Articles on the release of the IOM report

ahimsa

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I liked this bit at the end of the Al Jazeera America article:
The report’s million-dollar price tag can seem quite high if you consider that annual federal funding for CFS is about $5 million. In 2014 the disease ranked near the bottom of a list of 244 research areas and diseases funded by the National Institutes for Health — right below hay fever, which received $6 million.
I think most patients will agree that "WE NEED MORE FUNDING" is an important message! And this gets the message across pretty well.

(Note to mods - was not sure where to put this comment, feel free to move it if should be somewhere else)
 

Ecoclimber

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At least in many of the articles concerning the IOM report in the major news outlets, they did a nice feature workup on Laura Hillenbrand with ME/CFS legitimizing our disease. She is famous, everyone respects her as a leading author with regards to her bestsellers status and the movie productions that are based on her books. Not every bestselling author has a movie made from their books. Incorporating her condition in their articles gave it a celebrity status that will not be easy to dismiss and will be picked up hopefully by other media groups!.
 
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Helen

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RL_sparky

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“The Institute of Medicine was able to come out and say this is real, it’s chronic and it devastates many lives,” said Dr.Jose Montoya, an infectious disease specialist who helped establish a chronic fatigue syndrome team atStanford Universitya decade ago. “For 30 years very few voices were saying that and people were not listening. And now here comes an institute with such visibility and clout, saying those words.”

http://www.sfgate.com/health/article/Fatigue-syndrome-validated-by-influential-group-6074054.php

Plus a comment from one of our members:
"Susan Kreutzer, a Danville resident with the syndrome, said she’s not enthusiastic about the proposed new name and hasn’t had time yet to read and digest the full report. But in a way, she said, the content of the report doesn’t matter as long as it leads to more funding for research and support for patients".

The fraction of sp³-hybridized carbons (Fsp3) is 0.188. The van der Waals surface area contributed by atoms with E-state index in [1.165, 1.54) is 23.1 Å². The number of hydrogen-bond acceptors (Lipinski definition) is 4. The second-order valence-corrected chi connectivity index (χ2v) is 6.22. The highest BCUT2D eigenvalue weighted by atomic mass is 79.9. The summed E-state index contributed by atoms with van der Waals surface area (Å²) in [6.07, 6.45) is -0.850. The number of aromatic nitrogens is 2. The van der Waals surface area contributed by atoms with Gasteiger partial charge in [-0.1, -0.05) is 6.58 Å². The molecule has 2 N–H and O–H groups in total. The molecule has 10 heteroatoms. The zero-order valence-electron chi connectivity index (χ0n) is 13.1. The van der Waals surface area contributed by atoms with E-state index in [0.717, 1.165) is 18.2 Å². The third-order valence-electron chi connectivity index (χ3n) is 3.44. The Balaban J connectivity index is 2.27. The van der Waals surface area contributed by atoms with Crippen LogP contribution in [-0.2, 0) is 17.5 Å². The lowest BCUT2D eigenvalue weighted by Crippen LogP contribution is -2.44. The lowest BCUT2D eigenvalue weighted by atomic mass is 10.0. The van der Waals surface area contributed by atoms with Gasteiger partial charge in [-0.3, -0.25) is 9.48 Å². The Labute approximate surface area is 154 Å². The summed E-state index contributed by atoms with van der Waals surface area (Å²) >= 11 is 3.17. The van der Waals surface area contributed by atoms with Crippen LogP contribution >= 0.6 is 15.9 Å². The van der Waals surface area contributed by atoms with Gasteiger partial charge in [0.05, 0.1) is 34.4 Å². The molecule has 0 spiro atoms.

“What I want to see is someone in Congress get pretty riled up by this report — have them see how many people are affected, how these people are really ill, how they’ve been mistreated,” Kreutzer said. “I’d just like to light a fire. I don’t know if this report will do that, but I suppose it gives us some ammunition.”
 
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Iquitos

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Just to add, I don't much like the name but having the word disease in it is so much better than syndrome. It warms my heart to see so many articles published on one day.
Yes, it's amazing how public service announcements to educate the public CAN be done, if only the government organization WANTS to educate the public. This is something the CDC could have done 30 years ago but chose to obfuscate instead. I just hope we can keep up the momentum, that this isn't just our 15" of fame.
 

Sidereal

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I wouldn't call them "bad" for the most part. Just a bunch of idiots whose food intolerances and thyroid problems were misdiagnosed, so are certain that they know the "cure" for SEID.
To be honest, those are my least favourite comments. There are some people out there who spam every article on ME/SEID with their bitter tale of woe of misdiagnosis. Some post the same comment over and over again; I can recite their medical history from memory at this point. Then there's the "IT'S ALL LYME DISEASE!!!" brigade.

I do feel sorry for people who were misdiagnosed and suffered without adequate treatment for years but posting your heroic story of overcoming hypothyroidism or celiac disease or whatever just serves to strengthen the perception amongst skeptical physicians and the lay public that this is a trash heap diagnosis - where people are merely "parked" as they await a real diagnosis - as opposed to a bona fide disease.
 

Sing

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To be honest, those are my least favourite comments. There are some people out there who spam every article on ME/SEID with their bitter tale of woe of misdiagnosis. Some post the same comment over and over again; I can recite their medical history from memory at this point. Then there's the "IT'S ALL LYME DISEASE!!!" brigade.

I do feel sorry for people who were misdiagnosed and suffered without adequate treatment for years but posting your heroic story of overcoming hypothyroidism or celiac disease or whatever just serves to strengthen the perception amongst skeptical physicians and the lay public that this is a trash heap diagnosis - where people are merely "parked" as they await a real diagnosis - as opposed to a bona fide disease.
I couldn't agree with you more! Some people I meet do the same thing in a storm of reaction, projection and misinformation. One of them is even a close family member! What is it about our type of illness which seems so utterly intolerable to some people? I got completely sick of the "It's all Lyme disease" (thyroid, B-12 deficiency, gluten intolerance,) crowd too. Trying to reason with these people is usually hopeless, though there do seem to be a few who are teachable. But with most of them, I immediately shut the topic off, and in many cases have to keep my distance afterwards.
 
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